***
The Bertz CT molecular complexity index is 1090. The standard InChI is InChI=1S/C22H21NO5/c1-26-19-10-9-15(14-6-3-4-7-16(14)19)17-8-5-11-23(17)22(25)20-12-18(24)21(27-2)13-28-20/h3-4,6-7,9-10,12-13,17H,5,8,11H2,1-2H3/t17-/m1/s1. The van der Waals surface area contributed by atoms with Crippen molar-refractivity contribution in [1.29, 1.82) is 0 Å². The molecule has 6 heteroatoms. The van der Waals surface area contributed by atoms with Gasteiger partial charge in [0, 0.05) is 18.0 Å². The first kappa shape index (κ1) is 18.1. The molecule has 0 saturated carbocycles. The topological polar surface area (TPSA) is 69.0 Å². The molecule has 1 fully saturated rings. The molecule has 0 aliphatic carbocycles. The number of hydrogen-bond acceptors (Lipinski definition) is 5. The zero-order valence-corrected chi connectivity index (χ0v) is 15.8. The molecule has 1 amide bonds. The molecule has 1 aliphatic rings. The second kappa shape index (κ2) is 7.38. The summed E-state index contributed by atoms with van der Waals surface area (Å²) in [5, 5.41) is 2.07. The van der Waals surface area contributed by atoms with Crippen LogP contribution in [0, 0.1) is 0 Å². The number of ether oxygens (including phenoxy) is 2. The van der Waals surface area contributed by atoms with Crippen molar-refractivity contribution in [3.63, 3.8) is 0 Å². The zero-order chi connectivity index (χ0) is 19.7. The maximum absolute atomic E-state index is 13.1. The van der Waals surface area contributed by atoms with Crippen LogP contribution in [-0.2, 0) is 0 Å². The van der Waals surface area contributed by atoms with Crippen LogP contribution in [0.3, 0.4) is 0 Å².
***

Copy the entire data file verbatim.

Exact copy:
The Bertz CT molecular complexity index is 1090. The standard InChI is InChI=1S/C22H21NO5/c1-26-19-10-9-15(14-6-3-4-7-16(14)19)17-8-5-11-23(17)22(25)20-12-18(24)21(27-2)13-28-20/h3-4,6-7,9-10,12-13,17H,5,8,11H2,1-2H3/t17-/m1/s1. The van der Waals surface area contributed by atoms with Crippen molar-refractivity contribution in [1.29, 1.82) is 0 Å². The molecule has 6 heteroatoms. The van der Waals surface area contributed by atoms with Gasteiger partial charge in [0, 0.05) is 18.0 Å². The first kappa shape index (κ1) is 18.1. The molecule has 0 saturated carbocycles. The topological polar surface area (TPSA) is 69.0 Å². The molecule has 1 fully saturated rings. The molecule has 0 aliphatic carbocycles. The number of hydrogen-bond acceptors (Lipinski definition) is 5. The zero-order valence-corrected chi connectivity index (χ0v) is 15.8. The molecule has 1 amide bonds. The molecule has 1 aliphatic rings. The second kappa shape index (κ2) is 7.38. The summed E-state index contributed by atoms with van der Waals surface area (Å²) in [5, 5.41) is 2.07. The van der Waals surface area contributed by atoms with Crippen LogP contribution in [0, 0.1) is 0 Å². The number of ether oxygens (including phenoxy) is 2. The van der Waals surface area contributed by atoms with Crippen molar-refractivity contribution in [3.63, 3.8) is 0 Å². The zero-order chi connectivity index (χ0) is 19.7. The maximum absolute atomic E-state index is 13.1. The van der Waals surface area contributed by atoms with Crippen LogP contribution in [-0.2, 0) is 0 Å². The van der Waals surface area contributed by atoms with Crippen LogP contribution in [0.3, 0.4) is 0 Å².